Study: Dangerous bacteria can end up on nurses' scrubs

Nurse wearing scrubs
Nurse wearing scrubs


A new study shows that bacteria that can cause serious infections frequently spread from patients in intensive care units (ICUs) to nurses' scrubs and the environment, a finding that researchers say highlights the complexity of bacterial transmission and the importance of hospital infection control practices.

The study, presented today at IDWeek2016, was a randomized controlled trial conducted at Duke University Hospital that included 167 ICU patients who received care from 40 nurses during three separate 12-hour shifts, for a total of 120 shifts.

Before and after each shift, the investigators took cultures from the sleeves, pockets, and midriffs of the nurses' scrubs; the environment (bed rails, beds, and medical supply carts); and from the patients to determine if the nurses and room had acquired organisms during the shift, and where they had come from. The rooms were cleaned daily.

The transmission triangle

Lead study author Deverick Anderson, MD, MPH, an associate professor of medicine at Duke University Medical Center, told reporters that while much of the literature on bacterial transmission in hospitals has focused on the movement of bacterial pathogens between patients and healthcare workers, his group wanted to focus on the role the environment plays as a vector of transmission.

"We call this the 'transmission triangle,' where bugs can spread from patients to environment to healthcare workers," Anderson said.

In the end, the investigators found 22 shifts (18%) where there was a confirmed transmission of bacteria, with the pockets and sleeves of the nurses' scrubs showing contamination 10% of the time and the room—mainly the bed rails—showing contamination 8% of the time.

When they looked to see where the bugs on the nurses' scrubs were coming from, they found that, in 5% of the cases, the bacteria were transmitted from the patient to the nurse, and in the other 5% the bacteria were passed from the room to the nurse. The investigators did not identify any bacteria that had spread from the nurses to the patients, or from the nurses to the room.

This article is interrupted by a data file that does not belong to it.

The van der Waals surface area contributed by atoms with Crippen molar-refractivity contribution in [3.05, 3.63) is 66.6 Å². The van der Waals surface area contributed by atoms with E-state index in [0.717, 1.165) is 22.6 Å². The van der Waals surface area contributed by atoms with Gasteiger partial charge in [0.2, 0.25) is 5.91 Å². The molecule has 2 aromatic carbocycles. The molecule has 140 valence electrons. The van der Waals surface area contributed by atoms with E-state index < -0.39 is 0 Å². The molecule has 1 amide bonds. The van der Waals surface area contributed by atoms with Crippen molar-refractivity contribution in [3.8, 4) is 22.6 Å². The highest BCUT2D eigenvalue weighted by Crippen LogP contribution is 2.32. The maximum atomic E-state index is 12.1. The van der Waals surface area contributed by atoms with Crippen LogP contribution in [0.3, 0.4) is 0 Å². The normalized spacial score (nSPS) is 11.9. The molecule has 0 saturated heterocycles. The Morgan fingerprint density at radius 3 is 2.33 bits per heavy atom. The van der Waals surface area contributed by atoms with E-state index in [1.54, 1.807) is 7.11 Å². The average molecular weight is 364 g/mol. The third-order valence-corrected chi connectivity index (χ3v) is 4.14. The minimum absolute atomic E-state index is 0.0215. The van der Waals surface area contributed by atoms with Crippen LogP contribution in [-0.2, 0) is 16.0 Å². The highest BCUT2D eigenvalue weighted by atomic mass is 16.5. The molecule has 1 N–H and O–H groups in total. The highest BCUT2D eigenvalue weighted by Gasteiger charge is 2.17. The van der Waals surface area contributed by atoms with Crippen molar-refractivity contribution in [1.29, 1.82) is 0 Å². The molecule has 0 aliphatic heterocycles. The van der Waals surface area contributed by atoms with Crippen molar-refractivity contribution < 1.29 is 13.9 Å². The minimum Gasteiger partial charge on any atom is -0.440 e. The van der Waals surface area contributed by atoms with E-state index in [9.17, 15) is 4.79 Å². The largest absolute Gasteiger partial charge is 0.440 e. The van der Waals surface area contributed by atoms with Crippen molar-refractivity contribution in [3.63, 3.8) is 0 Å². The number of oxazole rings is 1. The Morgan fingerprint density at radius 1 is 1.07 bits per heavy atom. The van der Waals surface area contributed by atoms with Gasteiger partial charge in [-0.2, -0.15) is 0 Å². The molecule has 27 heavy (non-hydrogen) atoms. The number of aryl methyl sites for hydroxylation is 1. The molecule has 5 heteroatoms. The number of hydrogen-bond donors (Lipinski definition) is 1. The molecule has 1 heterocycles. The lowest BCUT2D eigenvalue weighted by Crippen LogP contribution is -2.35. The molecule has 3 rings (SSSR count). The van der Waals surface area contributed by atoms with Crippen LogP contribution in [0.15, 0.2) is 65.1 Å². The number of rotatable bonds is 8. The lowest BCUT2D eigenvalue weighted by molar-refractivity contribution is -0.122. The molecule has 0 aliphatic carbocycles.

The seven types of bacteria transmitted included methicillin-resistant Staphylococcus aureus (MRSA), Acinetobacter baumannii, and Klebsiella pneumoniae.

The importance of infection control

Anderson said these findings show that bacterial movement is a complicated process, and that bacteria move more freely than previously thought. But the biggest takeaway is healthcare workers need to be cognizant of all the possible avenues of transmission.

"Healthcare workers really need to be aware that not only can they become contaminated from dealing with their patients, but simply going into the hospital room poses a risk as well," he said. "So we really have to emphasize the importance of our basic infection control practices, like hand hygiene."

Anderson said that, in addition to hand washing after all patient encounters, other infection control practices—such as using disposable gloves and gowns when treating patients with specific infections, and regular and meticulous cleaning of patients' rooms—should be considered.

Although the study did not explore the clinical implications of these bacteria transmissions, Deverick said the findings represent a clinically significant issue because they indicate a source for potentially bad bacteria. The next step is to figure out how long the bacteria sticks around on healthcare providers' clothing, and how frequently it's transmitted to subsequent patients.

According to the Centers for Disease Control and Prevention, which funded the study, healthcare-associated infections affect 1 in 25 hospitalized patients on any given day, and nearly half of those infections occur in the ICU.

See also:

Oct 27 Infectious Diseases Society of America press release

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